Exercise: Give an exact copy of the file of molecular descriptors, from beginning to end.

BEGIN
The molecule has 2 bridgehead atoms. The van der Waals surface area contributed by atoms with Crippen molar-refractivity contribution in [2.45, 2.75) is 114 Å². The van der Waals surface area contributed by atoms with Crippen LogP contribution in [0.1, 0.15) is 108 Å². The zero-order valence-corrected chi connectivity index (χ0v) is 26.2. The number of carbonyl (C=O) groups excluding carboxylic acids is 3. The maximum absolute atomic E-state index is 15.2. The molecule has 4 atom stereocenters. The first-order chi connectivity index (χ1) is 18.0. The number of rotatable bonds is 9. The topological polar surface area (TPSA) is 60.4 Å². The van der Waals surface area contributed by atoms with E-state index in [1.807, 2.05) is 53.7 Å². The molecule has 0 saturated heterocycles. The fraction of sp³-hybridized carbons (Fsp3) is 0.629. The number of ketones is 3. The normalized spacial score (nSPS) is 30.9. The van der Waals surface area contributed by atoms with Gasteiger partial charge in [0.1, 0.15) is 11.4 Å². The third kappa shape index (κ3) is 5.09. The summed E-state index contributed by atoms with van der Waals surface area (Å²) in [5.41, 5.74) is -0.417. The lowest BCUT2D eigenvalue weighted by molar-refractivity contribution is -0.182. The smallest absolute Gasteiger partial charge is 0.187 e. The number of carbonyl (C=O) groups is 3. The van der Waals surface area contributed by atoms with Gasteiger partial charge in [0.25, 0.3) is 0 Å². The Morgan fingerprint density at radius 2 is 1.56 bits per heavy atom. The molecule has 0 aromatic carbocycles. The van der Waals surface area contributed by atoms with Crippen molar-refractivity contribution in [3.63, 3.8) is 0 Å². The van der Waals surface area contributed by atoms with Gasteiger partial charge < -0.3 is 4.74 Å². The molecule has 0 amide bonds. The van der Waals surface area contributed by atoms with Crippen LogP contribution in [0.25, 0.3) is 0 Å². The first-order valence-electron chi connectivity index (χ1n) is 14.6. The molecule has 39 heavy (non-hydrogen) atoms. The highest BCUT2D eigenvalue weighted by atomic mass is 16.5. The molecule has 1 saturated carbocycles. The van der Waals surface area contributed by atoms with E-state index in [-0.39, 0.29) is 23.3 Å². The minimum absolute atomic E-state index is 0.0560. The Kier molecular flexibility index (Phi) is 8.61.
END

The molecule has 2 bridgehead atoms. The van der Waals surface area contributed by atoms with Crippen molar-refractivity contribution in [2.45, 2.75) is 114 Å². The van der Waals surface area contributed by atoms with Crippen LogP contribution in [0.1, 0.15) is 108 Å². The zero-order valence-corrected chi connectivity index (χ0v) is 26.2. The number of carbonyl (C=O) groups excluding carboxylic acids is 3. The maximum absolute atomic E-state index is 15.2. The molecule has 4 atom stereocenters. The first-order chi connectivity index (χ1) is 18.0. The number of rotatable bonds is 9. The topological polar surface area (TPSA) is 60.4 Å². The van der Waals surface area contributed by atoms with E-state index in [1.807, 2.05) is 53.7 Å². The molecule has 0 saturated heterocycles. The fraction of sp³-hybridized carbons (Fsp3) is 0.629. The number of ketones is 3. The normalized spacial score (nSPS) is 30.9. The van der Waals surface area contributed by atoms with Gasteiger partial charge in [0.1, 0.15) is 11.4 Å². The third kappa shape index (κ3) is 5.09. The summed E-state index contributed by atoms with van der Waals surface area (Å²) in [5.41, 5.74) is -0.417. The lowest BCUT2D eigenvalue weighted by molar-refractivity contribution is -0.182. The smallest absolute Gasteiger partial charge is 0.187 e. The number of carbonyl (C=O) groups is 3. The van der Waals surface area contributed by atoms with Gasteiger partial charge in [0.25, 0.3) is 0 Å². The Morgan fingerprint density at radius 2 is 1.56 bits per heavy atom. The molecule has 0 aromatic carbocycles. The van der Waals surface area contributed by atoms with Crippen molar-refractivity contribution in [3.63, 3.8) is 0 Å². The van der Waals surface area contributed by atoms with Gasteiger partial charge < -0.3 is 4.74 Å². The molecule has 0 amide bonds. The van der Waals surface area contributed by atoms with Crippen LogP contribution in [0.25, 0.3) is 0 Å². The first-order valence-electron chi connectivity index (χ1n) is 14.6. The molecule has 39 heavy (non-hydrogen) atoms. The highest BCUT2D eigenvalue weighted by atomic mass is 16.5. The molecule has 1 saturated carbocycles. The van der Waals surface area contributed by atoms with E-state index in [-0.39, 0.29) is 23.3 Å². The minimum absolute atomic E-state index is 0.0560. The Kier molecular flexibility index (Phi) is 8.61.